So add another book to my Book Library. It was written in 1997 and accurately predicted some of the events that occurred in what the book refers to as a period of unraveling. If the cycle which has repeated itself six times was to do so again, we would have entered a crisis period somewhere prior to 2010 (great recession anyone). The crisis period would last one generation – moving towards a resolution that dramatically alters the social order by the late 2020s. Here is how the cycle is described by the book abstract.
Artificial Intelligence is expected to handle many things in the future; is predicting that future one of them? In a recent Article by The Economist, an AI called GPT-2, created by Openai, was asked to do just that. GPT-2 answered questions on the big themes for 2020. At this time of year, predictions are front and center. What did our AI have to say about the year ahead? Read the article to see how GP2 answered these questions.
Ray Kurzwiel has always been very good at predicting; which will make some of his recent predictions scary for some and fascinating for others. That’s the general reaction when people are exposed to some of what Futurists see coming. Out of the 147 predictions he made in his various books, only 3 turned out to be totally wrong. With that knowledge in hand, this recent Article describes some of Ray’s recent predictions. Scary, fascinating, or some combination of the two? Here is a look at three of his recent predictions:
On Wednesday December 16th, I will participate in another Game Changers radio program with host Bonnie D. Graham. She will be joined by 16 guests that will share their predictions for 2016. To prepare for the show, I pulled together my predictions across six broad categories. These predictions are a mixture of leading indicators and hope. Here it goes…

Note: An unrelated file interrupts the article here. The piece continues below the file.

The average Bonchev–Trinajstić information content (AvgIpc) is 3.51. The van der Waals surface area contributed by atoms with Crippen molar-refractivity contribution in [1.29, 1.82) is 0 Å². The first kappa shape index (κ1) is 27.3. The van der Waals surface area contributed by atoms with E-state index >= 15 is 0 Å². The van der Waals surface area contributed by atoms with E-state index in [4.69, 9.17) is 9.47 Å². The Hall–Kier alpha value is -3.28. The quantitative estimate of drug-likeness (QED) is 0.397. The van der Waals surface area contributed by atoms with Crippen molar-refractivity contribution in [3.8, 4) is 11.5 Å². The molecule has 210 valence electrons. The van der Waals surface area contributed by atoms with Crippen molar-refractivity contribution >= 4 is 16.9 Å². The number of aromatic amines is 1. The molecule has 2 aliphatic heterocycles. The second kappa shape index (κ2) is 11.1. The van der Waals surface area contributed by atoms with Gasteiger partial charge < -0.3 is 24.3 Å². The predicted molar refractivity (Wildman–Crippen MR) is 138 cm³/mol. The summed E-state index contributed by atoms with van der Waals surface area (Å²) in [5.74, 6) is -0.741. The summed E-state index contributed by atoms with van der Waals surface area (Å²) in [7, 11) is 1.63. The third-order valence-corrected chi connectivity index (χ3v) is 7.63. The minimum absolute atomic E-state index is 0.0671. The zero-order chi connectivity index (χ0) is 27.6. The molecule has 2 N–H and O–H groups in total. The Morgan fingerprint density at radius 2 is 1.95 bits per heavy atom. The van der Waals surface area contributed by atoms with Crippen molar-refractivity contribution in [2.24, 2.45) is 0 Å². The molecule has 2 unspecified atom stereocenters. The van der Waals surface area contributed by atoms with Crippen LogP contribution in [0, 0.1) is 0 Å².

Digital today has a bolt-on feel to it. Dominated by Marketing, the initial focus was channel oriented, isolated in nature, and layered on top of that which existed. It expanded to support a narrow customer experience and efficiency agenda. I say narrow, because digital is primarily applied to existing process, as opposed to leveraged to re-imagine process. As the main digital forces converge (Social, Mobil, Big Data, Analytics, and Cloud), a platform emerges to enable re-imagination. Yet Digital to date remains isolated on two levels: within company silos and across the main forces.
2011 in my mind will be viewed as the launching point of a digital revolution. The momentum started in 2010 and kicked into overdrive in 2011. The rapid adoption of tablets and Smartphones fueled an aggressive development of mobile applications, while E-Book sales increased at a remarkable pace. Meanwhile, the world continued to go social in ways that few would have imagined. World leaders felt the power of Social Media, as revolutions expanded through the organizing power of Facebook and Twitter. Business leaders came to grips with the power of social media, as skepticism waned and social business turned the corner. Data continued to grow exponentially, expanding the gulf between available data and meaningful insight. Lastly, 2011 marked the year that cloud computing burst onto the enterprise landscape – In fact, 2011 may eventually be viewed as the year of the Cloud.
These factors combined to drive an aggressive digital expansion that in most cases happened through isolated initiatives driven by marketing. Businesses with indirect channels to market looked towards direct to consumer models. Regulated industries embraced the opportunity of social media, while addressing its risk. Customer experience became the mantra for many businesses, as re-inventing customer relationships topped most priority lists. New digital executive positions were created in response to growing questions about effective governance models. The notion of holistic digital strategies was in fashion again, and innovation and operating dexterity rounded out the top priorities for most executives in 2011.